Normally I just leave the bike. If I get a bad vibe (rarely) I’ll just take it round the back of the store to where the staff go on their cigarette breaks…
Loved your article! I plan on riding across Canada next summer, but I have to say that I am somewhat concerned about bears. I know about not taking food into the tent, not cooking within 200ft, hanging your food, etc, but there are bears out there, and that is, perhaps, the only trepidation I have with “wild” camping. I’m enjoying reading your site. Thanks for all the wonderful info.
I’m also shit-scared of bears!
I cycled across Canada in 2009 and the only provinces where you should be concerned about bears are British Columbia and Ontario. Personally, I did not encounter any bear and, from the many stories I was told about, only a few cyclists cross the path of a bear. Follow basic safety guidelines and you should be fine. The bear is more afraid of you than you are of it.
By simple curiosity, where will you start from ? Are you doing it West to East ?
Thanks for the great post about camping! I’ve been a wild camper all my life, mostly in BC, Yukon and Alaska, so it’s a relief for me to hear that I can keep sleeping soundly outside.
Perhaps, I can return the favor by helping a little on the bear end… I am a wildlife ecologist/bear specialist (based in northwestern BC), avid long distance sea kayaker, and wanna-be continental cycle tourer. For anyone interested in travelling in bear country, I have posted some web links for bear awareness and safety resources for reference on my blog.
Compared to other hazards in life (like cycling), the risk of being seriously injured or killed by a bear is relatively low. When there are concerns for public safety, it’s usually the bear that pays the price (with it’s life). Having said this, bears need respect and there is a lot a person can do to decrease risks for themselves, others and bears.
On my list of favorites: the Staying Safe in Bear Country Society has some great DVDs. In Staying Safe in Bear Country (REVISED 2008) they provide the knowledge and advice of leading bear experts; focusing on increasing understanding of grizzly bear and black bear behaviour, preventing encounters with bears, and knowing how to respond if you do encounter a bear. It can be ordered from: http://www.distributionaccess.com/new/main.cfm?where=seriesDetails&seriesId=51414
My blog is relatively new so I have started with the basics. I have plans to post more bear awareness and safety information over the next few months. I’m looking forward to adding a cycling perspective to prevention of bear problems.
Thanks again for all of the great information and happy travels!
i am thinking of going t spain with nothing more than a tent some supplies and a dream of waking up in a different place each day. i currentl live in england and have found that my only option is to “sign on” and try and get work in a town with no jobs. so ive decided its time.… time to pack the bags and make way for a new lifestyle. ive spent a good number of weeks online trying to find someone who has done this kind of thing for tips, but (allmost) every one says its extreaml hard to impossible. this article has affirmed my plans to take the plunge! MANY MANY THANKS hope to be commenting here in a few months time from some unknown remote part of spain! thanks another time!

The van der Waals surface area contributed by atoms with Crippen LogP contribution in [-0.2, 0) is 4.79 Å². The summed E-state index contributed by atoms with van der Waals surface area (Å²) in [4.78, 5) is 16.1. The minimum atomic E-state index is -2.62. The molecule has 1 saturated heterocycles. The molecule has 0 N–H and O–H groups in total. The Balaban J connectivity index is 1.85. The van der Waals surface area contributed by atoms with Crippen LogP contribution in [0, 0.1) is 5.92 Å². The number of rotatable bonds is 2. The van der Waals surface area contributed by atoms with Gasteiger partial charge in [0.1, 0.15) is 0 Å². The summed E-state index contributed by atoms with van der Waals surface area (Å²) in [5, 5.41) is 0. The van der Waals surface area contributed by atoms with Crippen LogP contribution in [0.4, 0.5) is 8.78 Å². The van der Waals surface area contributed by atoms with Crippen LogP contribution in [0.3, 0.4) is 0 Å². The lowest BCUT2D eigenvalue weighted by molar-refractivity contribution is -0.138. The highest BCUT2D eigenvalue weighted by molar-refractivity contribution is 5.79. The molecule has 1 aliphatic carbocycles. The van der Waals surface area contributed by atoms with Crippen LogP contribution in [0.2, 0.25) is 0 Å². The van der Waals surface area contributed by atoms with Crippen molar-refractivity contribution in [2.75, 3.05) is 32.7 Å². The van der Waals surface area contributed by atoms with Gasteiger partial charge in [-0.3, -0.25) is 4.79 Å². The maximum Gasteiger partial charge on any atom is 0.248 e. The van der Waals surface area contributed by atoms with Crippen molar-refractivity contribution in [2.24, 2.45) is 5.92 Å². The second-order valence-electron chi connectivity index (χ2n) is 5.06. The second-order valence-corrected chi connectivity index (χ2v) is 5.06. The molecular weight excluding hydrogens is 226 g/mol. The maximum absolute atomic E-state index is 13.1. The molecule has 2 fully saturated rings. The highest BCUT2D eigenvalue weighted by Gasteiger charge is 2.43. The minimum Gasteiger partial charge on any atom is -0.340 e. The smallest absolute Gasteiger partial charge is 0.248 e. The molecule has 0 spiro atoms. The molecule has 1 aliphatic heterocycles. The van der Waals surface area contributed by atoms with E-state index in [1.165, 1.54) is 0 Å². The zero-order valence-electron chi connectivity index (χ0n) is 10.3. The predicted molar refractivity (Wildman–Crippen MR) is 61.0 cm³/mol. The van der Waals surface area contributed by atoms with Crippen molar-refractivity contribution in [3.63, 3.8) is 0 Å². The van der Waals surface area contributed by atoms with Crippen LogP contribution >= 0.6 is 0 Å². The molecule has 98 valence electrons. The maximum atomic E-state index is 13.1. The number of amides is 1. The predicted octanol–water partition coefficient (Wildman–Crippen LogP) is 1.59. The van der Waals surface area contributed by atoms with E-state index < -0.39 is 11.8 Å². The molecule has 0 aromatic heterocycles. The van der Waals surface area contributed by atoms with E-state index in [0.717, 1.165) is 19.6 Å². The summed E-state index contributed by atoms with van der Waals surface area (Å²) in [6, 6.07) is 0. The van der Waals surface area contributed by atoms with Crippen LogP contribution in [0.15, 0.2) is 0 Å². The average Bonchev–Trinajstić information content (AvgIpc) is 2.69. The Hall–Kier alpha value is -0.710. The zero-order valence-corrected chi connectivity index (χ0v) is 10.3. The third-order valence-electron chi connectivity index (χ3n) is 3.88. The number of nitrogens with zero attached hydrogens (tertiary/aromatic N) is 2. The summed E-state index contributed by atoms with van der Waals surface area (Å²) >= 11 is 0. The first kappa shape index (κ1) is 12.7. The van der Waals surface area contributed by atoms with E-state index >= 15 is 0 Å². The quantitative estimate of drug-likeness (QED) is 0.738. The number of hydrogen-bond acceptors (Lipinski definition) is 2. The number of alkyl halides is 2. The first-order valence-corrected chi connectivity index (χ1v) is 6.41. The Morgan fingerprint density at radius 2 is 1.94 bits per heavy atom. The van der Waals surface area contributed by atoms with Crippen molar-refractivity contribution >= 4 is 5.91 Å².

Indeed, how could I forget, I lived there for two years!
“It is my belief that there is always, always somewhere to sleep that doesn’t involve handing over your passport and a wodge of cash”
I’m so glad there are others out there who feel this wayIt’s just a shame society as a whole has a long way to go before collectively thinking this, well, unless you live in Scandinavia.
Cheers for the post.
Or Scotland! 🙂
sooooo y not hike and camp her in USA!!! much safer and dont have to wory about getting killed buy ppl hew want money,rape,and what ur worst nightmear may come true.i say USA IS MY LAND OF THE FREE.come camp and hike or live with the rest of us that want to live in peace!!!
On the other hand, there are more gun-owners and ‘no trespassing’ signs in the USA than anywhere else I’ve been…
Yeah, there are lots of gun owners in the US. I’m one of them, and I know many more. We aren’t to be feared, though. Really, it’s mostly a cultural thing. By and large, rural people in the US are genuinely decent. As you found elsewhere, just asking around is likely to get you good results. If you’re ever in Connecticut, let me know.
Can you give me your e‑mail? I am visiting your area soon and need an advice
You should try wild camping in Holland, they really, really don’t like it. Got myself nearly arrested once for daring to try and camp in some remote woods. A dog-walker reported me and a policeman told me he’d been looking for me for half an hour just to tell me to pack up and ship out!
In the Netherlands I always asked around for camping spots, and ended up sleeping in a wonderful variety of places — a boathouse, a narrowboat, a back-garden, a garage floor and a yard behind a cafe!
Being from Holland (and living in the USA now) I have done some wild camping in Holland. You just have to know where. With that heavy population density it is hard to find a quiet piece in the woods.
I am planing on cycling from Strasbourg (France) to Holland, I would like to go up the north coast, cycle along it and then get back to Strasbourg. It would be an approximately 2 weeks tour. Obviously I would like to camp for free as much as possible. I have been to holland a few times and found it indeed quite dense and not easy to find places to camp for free. Any tips on where I could look for free camp sites to prepare my trip ?